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He's At Work, But It Is Hidden From Our Eyes

Read: 2 Kings 6:8-17; Genesis 45:1-8; Genesis 50:14-21

My husband enjoys creating useful and beautiful things with his hands, and now that the garden is resting until spring, it is time for indoor projects. Right now, one of the things he is doing is making a surprise Christmas gift for me. My blindness, during this process, presents me with an interesting opportunity. Why? Because my husband can do his work in the same room where I am, and I can't observe the many details of his craftsmanship that are hidden from my eyes. Kind of strange, isn't it? Although I don't know what the end result will be, one thing is true. There is good work being done, even though I am unable to watch it unfold.

In today's scriptures from both 2 Kings and Genesis, we are reminded of a similar truth. God is at work, but we often can't see it until we look back at our lives. Once in a while, God gives us a "happening now" glimpse of His sovereign work, as He did for Elisha's servant, 2 Kings 6:1-8. However, for the most part, it is generally only as we look in the rear-view mirror that we see His heretofore hidden work, at least a glimpse of it. No doubt, myriads of details of God wondrous work in and through our lives will remain hidden until God reveals them to us in eternity. So, for now, let's remind ourselves of a few precious truths from both Elisha's and Joseph's lives.

Elisha. What a fascinating glimpse of God's intervention he and his servant received. I can relate to his servant. No, I have never been surrounded with a fierce looking army, but I have been afraid. What a special gift God gave the fearful servant. Can you imagine his relief when God allowed him to see the warrior angels that surrounded him and his master? God had them right there. I admit it. That's the kind of God sighting I would love to have. The kind where the Lord would show me what He was doing right in my present-day situation. Oh, it probably wouldn't be an angel army, but maybe it would be a provision that He might show me was on the way, even though I couldn't see it. Or maybe a person who held the key to a dilemma I was facing. Or, perhaps He would open my eyes so I could see some special way He would use my present quandary to bless someone down the road. Am I the only one who would love that kind of a moment that God gave Elisha? Instant relief. I would like it, as I am certain that Elisha's servant did.

Joseph. Hindsight is 20/20. Most of the time, we see the Lord's Hand, when He permits it, as Joseph did. I love this story, but I have to admit that I wouldn't have wanted to have experienced it. One of the reasons it is precious to me is that I have the advantage of Joseph's perspective in both Genesis 45:1-8 and Genesis 50:14-21. However, let's not rush there. Let's linger for a while in the preceding chapters in Genesis. That is where Joseph lived for many years, experiencing betrayal, lies, false imprisonment and being forgotten. As far as we know, these years were spent without special glimpses of what God was doing. I am in no way saying that the Lord didn't strengthen and help Joseph. After all, both Genesis 39:2 and Genesis 39:21 remind us that God was with Joseph, but as far as we know, the patriarch had no way of knowing the incredible ways the Lord had been working behind the scene, unbeknownst to him. Like us, Joseph had to lean on God's every day sustaining grace. It is easy as we rush to the fun part of Joseph's story to forget that week after week, he walked without knowledge of the great things the Lord had planned. He walked, depending upon God's enabling, waiting to discover what each day would bring. When he was at last promoted to second in command in Egypt, although his circumstances had so vastly improved, Joseph still didn't know the extent of God's amazing work. It was only when he saw his brothers' need and his ability to provide for his family, that God evidently opens Joseph's eyes to the incredible plan that He had all along. How sweet it is to hear from Joseph's own lips the amazing truth that God had sent him to Egypt. Yes, the brothers' hands had thrown him into the pit, and their cruel words had lashed him. However, in a precious way that only belongs to God, the Savior had used both the free will of the brothers and His sovereignty to place Joseph at the right place of authority at just the right time. Surely that was a sweet revelation to Joseph, and when we receive a fuller picture of God's activity in our lives, it is also precious to us.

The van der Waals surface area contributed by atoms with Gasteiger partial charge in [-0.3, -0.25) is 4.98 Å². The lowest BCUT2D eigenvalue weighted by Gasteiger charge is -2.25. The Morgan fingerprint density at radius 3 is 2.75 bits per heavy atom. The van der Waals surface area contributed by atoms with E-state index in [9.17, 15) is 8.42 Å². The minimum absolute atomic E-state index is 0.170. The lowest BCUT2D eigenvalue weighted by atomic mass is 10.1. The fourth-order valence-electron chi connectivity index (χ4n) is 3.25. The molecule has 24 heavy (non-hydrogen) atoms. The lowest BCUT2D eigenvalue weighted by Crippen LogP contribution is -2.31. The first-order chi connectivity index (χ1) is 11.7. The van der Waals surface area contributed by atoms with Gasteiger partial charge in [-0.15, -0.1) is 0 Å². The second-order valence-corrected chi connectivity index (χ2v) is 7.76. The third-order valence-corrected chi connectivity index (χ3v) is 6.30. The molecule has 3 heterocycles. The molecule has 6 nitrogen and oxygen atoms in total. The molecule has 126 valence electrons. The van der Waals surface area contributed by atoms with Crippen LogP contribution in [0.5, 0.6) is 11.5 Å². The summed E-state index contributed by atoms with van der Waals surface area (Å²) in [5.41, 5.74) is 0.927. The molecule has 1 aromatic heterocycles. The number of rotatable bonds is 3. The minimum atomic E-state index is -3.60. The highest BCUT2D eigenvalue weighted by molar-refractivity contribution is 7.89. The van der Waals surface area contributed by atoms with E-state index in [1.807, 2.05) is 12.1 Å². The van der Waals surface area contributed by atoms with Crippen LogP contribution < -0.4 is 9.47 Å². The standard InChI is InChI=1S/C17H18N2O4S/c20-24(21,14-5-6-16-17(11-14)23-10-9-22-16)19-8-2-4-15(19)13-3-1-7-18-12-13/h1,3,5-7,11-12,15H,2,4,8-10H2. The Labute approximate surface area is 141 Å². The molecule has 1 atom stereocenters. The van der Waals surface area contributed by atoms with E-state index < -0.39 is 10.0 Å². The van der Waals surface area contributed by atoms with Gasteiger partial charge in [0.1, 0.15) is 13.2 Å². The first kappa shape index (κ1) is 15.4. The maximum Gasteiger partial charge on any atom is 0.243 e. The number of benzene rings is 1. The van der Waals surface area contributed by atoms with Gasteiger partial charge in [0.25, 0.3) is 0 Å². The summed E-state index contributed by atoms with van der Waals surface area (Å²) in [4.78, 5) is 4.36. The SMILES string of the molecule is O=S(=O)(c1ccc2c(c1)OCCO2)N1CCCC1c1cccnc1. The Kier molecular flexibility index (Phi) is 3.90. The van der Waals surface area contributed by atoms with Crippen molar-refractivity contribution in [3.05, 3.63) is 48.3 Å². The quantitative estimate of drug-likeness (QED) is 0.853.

Back to my husband's surprise gift. I know it will be something special because I know his ability and his love for me. That same truth, multiplied many times over, can encourage me as I walk with the Lord. As it is surely true for everyone, there are many circumstances in my own life that I don't understand. God hasn't revealed special ways He might use them. Yet, His ability to do wondrous things and His love for me are unquestionable. Isn't He the One Who created everything with only His Words, Genesis 1? Hasn't He demonstrated His love for me through His death on the cross, John 3:16.

Because these facts are true, I am reminded that His work that I cannot see is good. No wonder He promised that very thing in Romans 8:28.

Lord, Thank You for all that You have done, are doing and all that You will do. Thank You for Your unseen work and the times You allow us to see a tiny sliver of it.

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